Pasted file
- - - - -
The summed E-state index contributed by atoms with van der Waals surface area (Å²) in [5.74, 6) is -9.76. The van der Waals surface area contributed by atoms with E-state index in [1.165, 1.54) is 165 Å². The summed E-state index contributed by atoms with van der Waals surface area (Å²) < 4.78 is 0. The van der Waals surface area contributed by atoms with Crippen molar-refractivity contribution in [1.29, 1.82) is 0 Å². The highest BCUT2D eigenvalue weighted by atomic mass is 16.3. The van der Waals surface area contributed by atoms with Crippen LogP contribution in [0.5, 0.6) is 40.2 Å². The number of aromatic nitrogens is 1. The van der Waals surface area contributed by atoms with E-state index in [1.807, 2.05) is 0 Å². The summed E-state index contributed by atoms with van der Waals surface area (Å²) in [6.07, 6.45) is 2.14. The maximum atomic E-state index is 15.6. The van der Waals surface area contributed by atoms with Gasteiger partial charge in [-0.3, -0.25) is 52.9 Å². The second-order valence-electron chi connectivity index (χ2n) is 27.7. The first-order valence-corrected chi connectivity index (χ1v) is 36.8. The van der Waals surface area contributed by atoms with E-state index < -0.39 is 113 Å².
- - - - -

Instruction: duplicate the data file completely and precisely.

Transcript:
The summed E-state index contributed by atoms with van der Waals surface area (Å²) in [5.74, 6) is -9.76. The van der Waals surface area contributed by atoms with E-state index in [1.165, 1.54) is 165 Å². The summed E-state index contributed by atoms with van der Waals surface area (Å²) < 4.78 is 0. The van der Waals surface area contributed by atoms with Crippen molar-refractivity contribution in [1.29, 1.82) is 0 Å². The highest BCUT2D eigenvalue weighted by atomic mass is 16.3. The van der Waals surface area contributed by atoms with Crippen LogP contribution in [0.5, 0.6) is 40.2 Å². The number of aromatic nitrogens is 1. The van der Waals surface area contributed by atoms with E-state index in [1.807, 2.05) is 0 Å². The summed E-state index contributed by atoms with van der Waals surface area (Å²) in [6.07, 6.45) is 2.14. The maximum atomic E-state index is 15.6. The van der Waals surface area contributed by atoms with Gasteiger partial charge in [-0.3, -0.25) is 52.9 Å². The second-order valence-electron chi connectivity index (χ2n) is 27.7. The first-order valence-corrected chi connectivity index (χ1v) is 36.8. The van der Waals surface area contributed by atoms with E-state index < -0.39 is 113 Å².